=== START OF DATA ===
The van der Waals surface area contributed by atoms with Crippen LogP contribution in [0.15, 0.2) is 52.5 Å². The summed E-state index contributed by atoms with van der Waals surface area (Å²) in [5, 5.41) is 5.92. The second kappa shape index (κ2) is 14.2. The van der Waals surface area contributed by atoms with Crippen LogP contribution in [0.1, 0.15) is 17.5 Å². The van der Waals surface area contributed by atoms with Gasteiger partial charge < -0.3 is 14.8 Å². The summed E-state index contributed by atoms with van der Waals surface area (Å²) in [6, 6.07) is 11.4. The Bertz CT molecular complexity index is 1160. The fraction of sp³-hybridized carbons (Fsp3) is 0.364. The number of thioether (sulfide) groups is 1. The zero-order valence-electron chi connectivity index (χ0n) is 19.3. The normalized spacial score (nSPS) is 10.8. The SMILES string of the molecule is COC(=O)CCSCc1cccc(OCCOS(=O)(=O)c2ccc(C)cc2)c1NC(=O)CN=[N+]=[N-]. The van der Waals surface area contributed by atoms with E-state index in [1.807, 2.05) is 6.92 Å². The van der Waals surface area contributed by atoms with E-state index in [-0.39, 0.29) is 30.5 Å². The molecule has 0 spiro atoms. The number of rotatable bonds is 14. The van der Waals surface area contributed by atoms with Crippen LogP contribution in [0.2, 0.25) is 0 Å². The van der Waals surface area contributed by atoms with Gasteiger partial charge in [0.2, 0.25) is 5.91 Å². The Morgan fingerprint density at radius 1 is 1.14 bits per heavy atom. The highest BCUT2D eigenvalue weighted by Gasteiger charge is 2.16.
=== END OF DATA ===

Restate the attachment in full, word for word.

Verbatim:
The van der Waals surface area contributed by atoms with Crippen LogP contribution in [0.15, 0.2) is 52.5 Å². The summed E-state index contributed by atoms with van der Waals surface area (Å²) in [5, 5.41) is 5.92. The second kappa shape index (κ2) is 14.2. The van der Waals surface area contributed by atoms with Crippen LogP contribution in [0.1, 0.15) is 17.5 Å². The van der Waals surface area contributed by atoms with Gasteiger partial charge < -0.3 is 14.8 Å². The summed E-state index contributed by atoms with van der Waals surface area (Å²) in [6, 6.07) is 11.4. The Bertz CT molecular complexity index is 1160. The fraction of sp³-hybridized carbons (Fsp3) is 0.364. The number of thioether (sulfide) groups is 1. The zero-order valence-electron chi connectivity index (χ0n) is 19.3. The normalized spacial score (nSPS) is 10.8. The SMILES string of the molecule is COC(=O)CCSCc1cccc(OCCOS(=O)(=O)c2ccc(C)cc2)c1NC(=O)CN=[N+]=[N-]. The van der Waals surface area contributed by atoms with E-state index in [1.807, 2.05) is 6.92 Å². The van der Waals surface area contributed by atoms with E-state index in [-0.39, 0.29) is 30.5 Å². The molecule has 0 spiro atoms. The number of rotatable bonds is 14. The van der Waals surface area contributed by atoms with Crippen LogP contribution in [0.2, 0.25) is 0 Å². The van der Waals surface area contributed by atoms with Gasteiger partial charge in [0.2, 0.25) is 5.91 Å². The Morgan fingerprint density at radius 1 is 1.14 bits per heavy atom. The highest BCUT2D eigenvalue weighted by Gasteiger charge is 2.16.